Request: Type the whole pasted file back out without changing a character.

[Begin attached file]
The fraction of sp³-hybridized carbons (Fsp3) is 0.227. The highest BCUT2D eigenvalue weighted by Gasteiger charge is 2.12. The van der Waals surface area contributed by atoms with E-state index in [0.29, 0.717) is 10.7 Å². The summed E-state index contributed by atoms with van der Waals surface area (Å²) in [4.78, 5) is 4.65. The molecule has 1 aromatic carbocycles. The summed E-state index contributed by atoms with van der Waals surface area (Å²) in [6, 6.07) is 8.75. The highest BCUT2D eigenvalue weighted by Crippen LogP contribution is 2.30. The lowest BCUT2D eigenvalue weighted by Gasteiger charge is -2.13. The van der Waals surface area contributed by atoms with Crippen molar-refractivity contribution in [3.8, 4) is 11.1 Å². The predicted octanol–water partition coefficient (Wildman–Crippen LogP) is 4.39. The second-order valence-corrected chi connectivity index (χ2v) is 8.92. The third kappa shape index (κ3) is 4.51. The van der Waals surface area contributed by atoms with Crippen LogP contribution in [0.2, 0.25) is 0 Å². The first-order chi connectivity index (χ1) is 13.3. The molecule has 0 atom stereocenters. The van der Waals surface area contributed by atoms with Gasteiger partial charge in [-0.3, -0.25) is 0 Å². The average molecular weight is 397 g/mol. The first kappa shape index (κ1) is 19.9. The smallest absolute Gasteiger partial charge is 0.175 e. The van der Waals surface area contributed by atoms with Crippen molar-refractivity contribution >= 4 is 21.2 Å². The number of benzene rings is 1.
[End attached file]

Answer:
The fraction of sp³-hybridized carbons (Fsp3) is 0.227. The highest BCUT2D eigenvalue weighted by Gasteiger charge is 2.12. The van der Waals surface area contributed by atoms with E-state index in [0.29, 0.717) is 10.7 Å². The summed E-state index contributed by atoms with van der Waals surface area (Å²) in [4.78, 5) is 4.65. The molecule has 1 aromatic carbocycles. The summed E-state index contributed by atoms with van der Waals surface area (Å²) in [6, 6.07) is 8.75. The highest BCUT2D eigenvalue weighted by Crippen LogP contribution is 2.30. The lowest BCUT2D eigenvalue weighted by Gasteiger charge is -2.13. The van der Waals surface area contributed by atoms with Crippen molar-refractivity contribution in [3.8, 4) is 11.1 Å². The predicted octanol–water partition coefficient (Wildman–Crippen LogP) is 4.39. The second-order valence-corrected chi connectivity index (χ2v) is 8.92. The third kappa shape index (κ3) is 4.51. The van der Waals surface area contributed by atoms with Crippen LogP contribution in [0.2, 0.25) is 0 Å². The first-order chi connectivity index (χ1) is 13.3. The molecule has 0 atom stereocenters. The van der Waals surface area contributed by atoms with Gasteiger partial charge in [-0.3, -0.25) is 0 Å². The average molecular weight is 397 g/mol. The first kappa shape index (κ1) is 19.9. The smallest absolute Gasteiger partial charge is 0.175 e. The van der Waals surface area contributed by atoms with Crippen molar-refractivity contribution >= 4 is 21.2 Å². The number of benzene rings is 1.